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What does it mean to design for animals and the people who care for them?  For us, it means considering everything about a space from the perspective of animals and their caretakers.

For pets, this means metaphorically getting on all four paws and experiencing the world through their senses.  From the flooring up, we look at everything an animal will touch, see, hear, and smell.

Smooth tile floors may look beautiful in a lobby, but if they have no slip resistance, dogs may feel unsteady walking on them, especially if they are older or ill. To prevent this issue, we look for a high coefficient of friction in all the flooring products we specify.

It’s important to remember that dogs and cats see colors differently than we do, that they hear in greater ranges and much higher frequencies than humans, and that they can smell a treat from a mile away (maybe a slight exaggeration).  Creating separate waiting areas, exam rooms, and treatment areas is one way to limit how much dogs and cats sense each other.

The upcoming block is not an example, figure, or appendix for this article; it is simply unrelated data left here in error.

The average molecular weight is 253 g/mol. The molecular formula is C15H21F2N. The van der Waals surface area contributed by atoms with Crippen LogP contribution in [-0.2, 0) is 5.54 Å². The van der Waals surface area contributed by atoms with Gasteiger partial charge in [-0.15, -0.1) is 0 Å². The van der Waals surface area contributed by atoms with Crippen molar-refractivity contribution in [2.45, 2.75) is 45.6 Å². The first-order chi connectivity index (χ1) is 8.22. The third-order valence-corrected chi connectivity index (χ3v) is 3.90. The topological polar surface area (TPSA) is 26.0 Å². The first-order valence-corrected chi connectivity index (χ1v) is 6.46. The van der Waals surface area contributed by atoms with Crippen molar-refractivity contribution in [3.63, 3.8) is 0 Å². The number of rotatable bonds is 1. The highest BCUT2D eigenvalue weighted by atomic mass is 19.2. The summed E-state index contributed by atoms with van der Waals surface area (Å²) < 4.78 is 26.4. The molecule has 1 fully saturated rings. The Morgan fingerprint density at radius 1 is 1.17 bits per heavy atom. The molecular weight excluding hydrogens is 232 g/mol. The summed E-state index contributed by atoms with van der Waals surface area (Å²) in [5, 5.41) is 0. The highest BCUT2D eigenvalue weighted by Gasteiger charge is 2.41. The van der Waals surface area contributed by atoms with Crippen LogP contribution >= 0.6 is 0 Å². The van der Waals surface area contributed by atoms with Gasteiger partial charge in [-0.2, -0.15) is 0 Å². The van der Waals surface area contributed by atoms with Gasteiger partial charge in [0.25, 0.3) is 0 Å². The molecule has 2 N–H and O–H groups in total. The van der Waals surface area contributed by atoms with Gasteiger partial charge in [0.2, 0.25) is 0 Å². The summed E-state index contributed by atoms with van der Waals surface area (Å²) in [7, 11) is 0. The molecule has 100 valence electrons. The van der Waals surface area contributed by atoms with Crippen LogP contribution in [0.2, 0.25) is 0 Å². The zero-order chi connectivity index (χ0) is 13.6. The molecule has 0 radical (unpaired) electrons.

And, it’s not just about keeping negative stimulation at bay, it’s also about creating positive stimulation – like lowering windows in exam rooms so pets can see out, creating caging for cats that allows them to have vertical movement, and providing fresh outside air and natural light into every space possible.

The people who care for pets in veterinary hospitals and shelters also benefit immensely from fresh air and natural light.  We also ensure that desks and workstation are ergonomically correct, that paths needed to complete tasks throughout a building are as efficient as possible, and that our facilities are accessible to all.

Creating spaces that support, nurture, and improve well-being for animals and people is central to all of our work. A dog’s eye view might be inches from the floor for the teacup pup, or four-feet Great Dane height, but it’s integral to animal care architecture.

P.S. We haven’t forgotten about reptiles, birds, bunnies, and pocket pets! We apply the same principles to spaces for their care too.

A vet clinic breakroom with glass double doors leading out to a deck with tables and chairs

Veterinary Village Clinic of Hamburg brings natural light into the hospital for skylights, oversized windows, and in the break room with large , double doors and sidelights.

A photo of a vet hospital lobby, highlighting the floor tile

VCA Old Marple – this tile was chosen for the lobby for its cleanability and slip resistance.

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